The Army vice chief said the pyramid of information flow in combat operations has shifted so that NCOs and other enlisted soldiers are relied on to make the “game-changing decisions.”
Speaking Wednesday at the Association of the United States Army’s Winter Meeting and Exposition in Fort Lauderdale, Fla., Gen. Peter Chiarelli said the speed of information flow has meant that soldiers on the ground are obtaining more information than in past wars. The fight no longer takes place on the traditional battlefield because the enemies have benefited the most from the cell phone where they can transfer information – including pictures and video – in a matter of seconds.
It’s critical for soldiers to continue to be empowered this way in future operations, Chiarelli said. However, it will be impossible to train them for every single scenario they might face because “we can’t predict exactly what will happen in the future.” It’s more important for them to be “proficient at proficiency,” and produce and reward soldiers who are adaptive and can employ technology in a changing environment.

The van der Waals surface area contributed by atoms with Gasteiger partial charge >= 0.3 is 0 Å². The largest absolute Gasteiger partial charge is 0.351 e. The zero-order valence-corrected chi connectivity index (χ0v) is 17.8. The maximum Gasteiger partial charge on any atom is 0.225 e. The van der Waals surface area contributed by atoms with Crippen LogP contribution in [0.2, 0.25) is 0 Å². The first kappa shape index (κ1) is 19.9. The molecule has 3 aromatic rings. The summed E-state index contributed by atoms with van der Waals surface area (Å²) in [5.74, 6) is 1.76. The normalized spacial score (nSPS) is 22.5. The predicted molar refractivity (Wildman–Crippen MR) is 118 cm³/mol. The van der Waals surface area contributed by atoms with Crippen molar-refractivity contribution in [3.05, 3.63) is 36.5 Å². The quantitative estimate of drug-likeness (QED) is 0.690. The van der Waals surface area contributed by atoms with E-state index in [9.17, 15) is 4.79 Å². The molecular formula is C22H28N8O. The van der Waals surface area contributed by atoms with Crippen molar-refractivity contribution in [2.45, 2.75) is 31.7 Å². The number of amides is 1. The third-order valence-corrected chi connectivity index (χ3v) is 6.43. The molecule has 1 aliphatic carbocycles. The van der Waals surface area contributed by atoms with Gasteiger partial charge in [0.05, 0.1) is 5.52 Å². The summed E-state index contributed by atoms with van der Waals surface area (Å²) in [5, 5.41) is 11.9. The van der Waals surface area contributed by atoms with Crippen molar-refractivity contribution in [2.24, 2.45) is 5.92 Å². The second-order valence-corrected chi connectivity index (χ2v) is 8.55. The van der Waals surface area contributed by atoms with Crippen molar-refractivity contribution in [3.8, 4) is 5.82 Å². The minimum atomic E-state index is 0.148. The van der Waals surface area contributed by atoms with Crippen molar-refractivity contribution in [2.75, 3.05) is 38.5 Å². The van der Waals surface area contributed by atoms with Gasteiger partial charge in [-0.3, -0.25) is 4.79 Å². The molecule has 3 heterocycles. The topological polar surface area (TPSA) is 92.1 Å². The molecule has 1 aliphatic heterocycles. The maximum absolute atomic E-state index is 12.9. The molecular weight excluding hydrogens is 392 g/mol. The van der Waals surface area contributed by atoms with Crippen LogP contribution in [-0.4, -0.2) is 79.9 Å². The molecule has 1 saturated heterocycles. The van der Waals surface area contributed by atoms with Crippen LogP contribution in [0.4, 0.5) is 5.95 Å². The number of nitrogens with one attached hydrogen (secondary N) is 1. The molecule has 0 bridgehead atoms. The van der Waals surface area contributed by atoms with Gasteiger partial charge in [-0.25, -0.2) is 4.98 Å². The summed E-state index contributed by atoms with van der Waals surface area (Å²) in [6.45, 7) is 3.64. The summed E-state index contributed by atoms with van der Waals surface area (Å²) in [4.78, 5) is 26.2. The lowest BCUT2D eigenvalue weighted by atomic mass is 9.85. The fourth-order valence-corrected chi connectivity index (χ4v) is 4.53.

Training scenarios should replicate the complexity of the operational environment, and soldiers should prepare for managing and analyzing data before making decisions.
Responding to a question from the audience, Chiarelli was optimistic that the Army will be in good shape even if the budget is reduced. Last year, $29 billion of efficiencies were re-invested into new systems or improving systems that just came online. The result was a “more robust portfolio that will serve the Army well.”
However, he said it’s critical for soldiers to get down to the rotational cycle of one-to-three – either nine months deployed and 27 at home or 12 deployed and 36 at home. The force must be “balanced and the right size we need.”